Direct Line sees profits fall 5.2% to £298.5m
The owner of Direct Line and Churchill insurance has posted a fall in half-year earnings despite further hefty hikes in the cost of car cover.
Britain's biggest motor insurer - whose brands also include Green Flag and Privilege - posted a 5.2% drop in pre-tax profits to £298.5 million for the six months to the end of June.
It said motor insurance prices surged by 9.5% year on year in its second quarter as it looked to offset the higher cost of claims, with more expensive repairs and guaranteed car hire pushing up prices.
But the group said deflation was easing off in home insurance, with prices broadly stable, down 0.3% in the second quarter, against falls of 2.3% in the previous three months and 3% at the end of 2015.
Direct Line said total insurance policies fell 2.7% over the half-year, although it saw a rise of 3% across home and motor.
The group said it had been "w ell prepared" for the EU referendum and had seen "no operational impact".
Despite its fall in half-year profits, it offered cheer to investors with a special dividend payout of 10p a share, on top of an interim dividend of 4.9p a share.
Direct Line chief executive Paul Geddes said he was "pleased" with the results, which came up against tough comparatives from a year earlier.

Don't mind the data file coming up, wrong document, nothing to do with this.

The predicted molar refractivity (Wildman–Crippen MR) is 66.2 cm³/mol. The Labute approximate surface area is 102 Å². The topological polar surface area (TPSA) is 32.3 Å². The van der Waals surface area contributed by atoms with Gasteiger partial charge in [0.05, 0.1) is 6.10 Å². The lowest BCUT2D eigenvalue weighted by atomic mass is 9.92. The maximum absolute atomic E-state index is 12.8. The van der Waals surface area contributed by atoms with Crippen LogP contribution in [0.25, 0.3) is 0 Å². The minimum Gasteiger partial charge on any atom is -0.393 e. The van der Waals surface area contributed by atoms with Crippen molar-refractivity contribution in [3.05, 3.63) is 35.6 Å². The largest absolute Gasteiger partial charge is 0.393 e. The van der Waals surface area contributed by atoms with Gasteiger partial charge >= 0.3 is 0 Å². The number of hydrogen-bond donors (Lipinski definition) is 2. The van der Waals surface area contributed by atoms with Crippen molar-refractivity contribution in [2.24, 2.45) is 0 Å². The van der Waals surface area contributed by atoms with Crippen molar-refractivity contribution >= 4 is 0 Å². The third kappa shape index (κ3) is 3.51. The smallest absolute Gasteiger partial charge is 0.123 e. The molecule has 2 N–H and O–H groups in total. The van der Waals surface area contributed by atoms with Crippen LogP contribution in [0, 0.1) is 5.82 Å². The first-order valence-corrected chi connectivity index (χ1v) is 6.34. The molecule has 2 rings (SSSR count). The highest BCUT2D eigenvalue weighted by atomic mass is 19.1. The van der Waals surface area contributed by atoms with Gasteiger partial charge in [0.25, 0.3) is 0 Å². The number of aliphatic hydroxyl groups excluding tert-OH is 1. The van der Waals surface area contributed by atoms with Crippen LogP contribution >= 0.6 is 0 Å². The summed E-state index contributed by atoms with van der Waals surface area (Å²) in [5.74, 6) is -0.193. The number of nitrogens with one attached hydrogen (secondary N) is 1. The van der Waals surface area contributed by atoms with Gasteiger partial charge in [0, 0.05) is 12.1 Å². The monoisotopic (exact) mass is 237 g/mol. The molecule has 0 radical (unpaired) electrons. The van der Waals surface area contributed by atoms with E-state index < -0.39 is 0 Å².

He added: "Although there remains a range of uncertainties in the macro-economic environment, we gain confidence from the strength of this performance."
Direct Line's underlying operating profits fell 3.6% to £323.6 million.
Its earnings were impacted by a £24 million hit from the annual Flood Re levy, which was introduced in April to relieve insurers of the heavy costs of flood-related damage and help households obtain affordable insurance in the worst-hit areas.
Direct Line forked out £139 million for flood claims at the end of last year after a series of storms lashed the UK in December. The group also said it saw £13 million paid out for major weather events in the first half of 2016.
But g ross written premiums lifted 3.9% to £1.6 billion, thanks largely to its robust performance in motor insurance.
Shares lifted nearly 6% after the results and dividend cheer.
Eamonn Flanagan, analyst at Shore Capital, praised an "excellent set of interim results".
But he said the rise in motor accident claims costs was a "worry".